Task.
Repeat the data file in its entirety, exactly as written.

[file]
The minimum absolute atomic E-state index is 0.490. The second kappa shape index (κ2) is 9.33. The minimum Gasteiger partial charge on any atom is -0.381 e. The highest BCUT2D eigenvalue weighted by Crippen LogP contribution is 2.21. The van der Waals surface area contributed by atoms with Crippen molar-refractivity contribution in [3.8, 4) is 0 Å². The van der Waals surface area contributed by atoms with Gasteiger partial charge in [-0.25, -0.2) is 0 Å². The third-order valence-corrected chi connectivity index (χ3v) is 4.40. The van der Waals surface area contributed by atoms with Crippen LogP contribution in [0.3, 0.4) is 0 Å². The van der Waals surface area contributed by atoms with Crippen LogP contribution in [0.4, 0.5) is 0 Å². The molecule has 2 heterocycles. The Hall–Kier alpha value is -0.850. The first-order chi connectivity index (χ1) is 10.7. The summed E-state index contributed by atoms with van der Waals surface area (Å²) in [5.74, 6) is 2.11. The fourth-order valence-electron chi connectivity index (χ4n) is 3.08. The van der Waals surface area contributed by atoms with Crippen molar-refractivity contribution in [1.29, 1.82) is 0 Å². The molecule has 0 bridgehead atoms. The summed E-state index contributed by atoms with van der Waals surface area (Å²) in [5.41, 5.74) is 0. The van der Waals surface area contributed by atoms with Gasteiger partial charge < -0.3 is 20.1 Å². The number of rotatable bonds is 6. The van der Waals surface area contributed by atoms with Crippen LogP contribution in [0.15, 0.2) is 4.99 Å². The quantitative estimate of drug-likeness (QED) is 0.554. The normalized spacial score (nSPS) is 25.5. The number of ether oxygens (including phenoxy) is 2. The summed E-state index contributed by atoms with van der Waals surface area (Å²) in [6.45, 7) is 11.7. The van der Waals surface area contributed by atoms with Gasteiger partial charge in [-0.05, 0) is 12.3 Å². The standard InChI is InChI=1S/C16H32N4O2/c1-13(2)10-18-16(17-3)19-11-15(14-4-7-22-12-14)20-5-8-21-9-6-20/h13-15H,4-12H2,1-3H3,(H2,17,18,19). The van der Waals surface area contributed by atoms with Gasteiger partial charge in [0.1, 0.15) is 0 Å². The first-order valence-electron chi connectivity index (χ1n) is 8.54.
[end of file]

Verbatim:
The minimum absolute atomic E-state index is 0.490. The second kappa shape index (κ2) is 9.33. The minimum Gasteiger partial charge on any atom is -0.381 e. The highest BCUT2D eigenvalue weighted by Crippen LogP contribution is 2.21. The van der Waals surface area contributed by atoms with Crippen molar-refractivity contribution in [3.8, 4) is 0 Å². The van der Waals surface area contributed by atoms with Gasteiger partial charge in [-0.25, -0.2) is 0 Å². The third-order valence-corrected chi connectivity index (χ3v) is 4.40. The van der Waals surface area contributed by atoms with Crippen LogP contribution in [0.3, 0.4) is 0 Å². The van der Waals surface area contributed by atoms with Crippen LogP contribution in [0.4, 0.5) is 0 Å². The molecule has 2 heterocycles. The Hall–Kier alpha value is -0.850. The first-order chi connectivity index (χ1) is 10.7. The summed E-state index contributed by atoms with van der Waals surface area (Å²) in [5.74, 6) is 2.11. The fourth-order valence-electron chi connectivity index (χ4n) is 3.08. The van der Waals surface area contributed by atoms with Crippen molar-refractivity contribution in [1.29, 1.82) is 0 Å². The molecule has 0 bridgehead atoms. The summed E-state index contributed by atoms with van der Waals surface area (Å²) in [5.41, 5.74) is 0. The van der Waals surface area contributed by atoms with Gasteiger partial charge < -0.3 is 20.1 Å². The number of rotatable bonds is 6. The van der Waals surface area contributed by atoms with Crippen LogP contribution in [0.15, 0.2) is 4.99 Å². The quantitative estimate of drug-likeness (QED) is 0.554. The normalized spacial score (nSPS) is 25.5. The number of ether oxygens (including phenoxy) is 2. The summed E-state index contributed by atoms with van der Waals surface area (Å²) in [6.45, 7) is 11.7. The van der Waals surface area contributed by atoms with Gasteiger partial charge in [-0.05, 0) is 12.3 Å². The standard InChI is InChI=1S/C16H32N4O2/c1-13(2)10-18-16(17-3)19-11-15(14-4-7-22-12-14)20-5-8-21-9-6-20/h13-15H,4-12H2,1-3H3,(H2,17,18,19). The van der Waals surface area contributed by atoms with Gasteiger partial charge in [0.1, 0.15) is 0 Å². The first-order valence-electron chi connectivity index (χ1n) is 8.54.